Showing posts with label stencil. Show all posts
Showing posts with label stencil. Show all posts

Sunday, August 01, 2010

Nothing is safe when the spray paint comes out of the closet

An oldish plastic table and 2 chairs sit on my studio balcony, giving me a window on my backyard world, but the table was double ugly with a worn white laminate top  and I want beauty around me, so I got the bright idea to paint it. I taped the edges, got out my larger stencils and set to work.

I gessoed the table top first and after that was dry I stenciled some geometric designs with black paint. Then I added green fern leaves, some blue letters here and there, and finished with red and yellow flowers, and sealed it all with several coats of spray polyurethane.

I like it! Do you? And the best thing is I don't have to live with the same design forever... I can re-do it any time with layers of gesso and spray paint.
Thanks to Mary Ann Moss and her Stencilry class last year.

Thursday, November 12, 2009

Conversations with Nature

These two paintings are the result of a workshop I took yesterday from Rebecca Wild, a local artist who often teaches for the Sitka Center near Lincoln City.  We cut simple stencils from contact paper and applied multiple layers of color and text on paper to create these small works. They're each about 5 x 7 inches.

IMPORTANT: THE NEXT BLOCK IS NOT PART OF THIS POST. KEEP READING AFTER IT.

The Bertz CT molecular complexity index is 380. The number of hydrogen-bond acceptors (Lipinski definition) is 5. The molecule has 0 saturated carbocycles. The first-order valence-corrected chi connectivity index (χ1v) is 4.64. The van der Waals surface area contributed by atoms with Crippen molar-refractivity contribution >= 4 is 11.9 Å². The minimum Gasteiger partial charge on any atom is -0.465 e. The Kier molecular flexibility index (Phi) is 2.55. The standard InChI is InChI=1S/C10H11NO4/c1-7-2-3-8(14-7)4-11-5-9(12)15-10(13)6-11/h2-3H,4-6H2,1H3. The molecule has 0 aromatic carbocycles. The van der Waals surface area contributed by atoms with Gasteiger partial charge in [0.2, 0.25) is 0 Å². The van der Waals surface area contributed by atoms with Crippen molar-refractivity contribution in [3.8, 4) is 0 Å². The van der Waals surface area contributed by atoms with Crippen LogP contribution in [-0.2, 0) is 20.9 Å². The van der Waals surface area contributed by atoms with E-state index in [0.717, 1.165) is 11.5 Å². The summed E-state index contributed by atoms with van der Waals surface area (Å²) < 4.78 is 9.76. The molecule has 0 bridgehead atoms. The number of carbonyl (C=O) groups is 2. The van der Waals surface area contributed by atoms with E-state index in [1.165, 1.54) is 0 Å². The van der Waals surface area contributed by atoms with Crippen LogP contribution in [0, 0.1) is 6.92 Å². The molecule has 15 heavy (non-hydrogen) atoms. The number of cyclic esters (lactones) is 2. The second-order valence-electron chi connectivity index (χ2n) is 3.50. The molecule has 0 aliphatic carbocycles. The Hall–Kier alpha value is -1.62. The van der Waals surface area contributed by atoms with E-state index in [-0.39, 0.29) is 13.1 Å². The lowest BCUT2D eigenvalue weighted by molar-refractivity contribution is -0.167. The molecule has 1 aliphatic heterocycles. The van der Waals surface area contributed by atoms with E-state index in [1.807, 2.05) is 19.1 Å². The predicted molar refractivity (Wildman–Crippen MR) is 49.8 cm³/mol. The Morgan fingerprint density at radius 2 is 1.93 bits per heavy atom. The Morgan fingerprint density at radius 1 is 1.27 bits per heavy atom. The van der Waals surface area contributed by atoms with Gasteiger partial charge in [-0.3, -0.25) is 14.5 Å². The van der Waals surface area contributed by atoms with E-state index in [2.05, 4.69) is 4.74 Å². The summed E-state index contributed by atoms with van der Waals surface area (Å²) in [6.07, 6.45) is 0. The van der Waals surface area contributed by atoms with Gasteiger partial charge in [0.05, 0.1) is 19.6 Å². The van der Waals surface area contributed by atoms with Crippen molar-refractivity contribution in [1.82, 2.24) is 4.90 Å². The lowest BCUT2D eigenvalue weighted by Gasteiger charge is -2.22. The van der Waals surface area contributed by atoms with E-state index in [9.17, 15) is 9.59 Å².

This one with the 12 circles was done by cutting masking tape into nickel sized circles and sticking them in a pattern on tip of the painted paper. Then I worked back into the paper with powdered graphite and pastel, removed the tape and wrote a poem inside the circles about summer rain on the coast.

Sunday, July 12, 2009


I'm enrolled in an online class called Pure Experimentation where the curriculum is all about stenciling using spray paint, spray ink, brushes and sponges to create visual journal pages. I already use alphabet stencils to create my Sermon Notes series but this will add another dimension to those and other works of art.
The class was designed by Mary Ann Moss, Dispatch from LA, and is excellent, with PDF lessons complete with photos and dozens of short videos in which MA demonstrates her skills with her favorite art tools. Many everyday items can be used as stencils: lace, plastic doilies and placemats, nursery flats, sequin waste (love those holes). And now we're transforming clip art and photos into stencils using the computer, exacto knives, and stencil burners. Over the last week I've set up 2 different spray booths: one is set up in the garage and is made from an upside down card table, an old sheet, and a trash can. (This is what I use on rainy days.) and the other is a simple setup on my studio balcony where I draped a canvas drop cloth over the table and pinned the outer edges to the railing so I don't inadvertently paint the side of the house.

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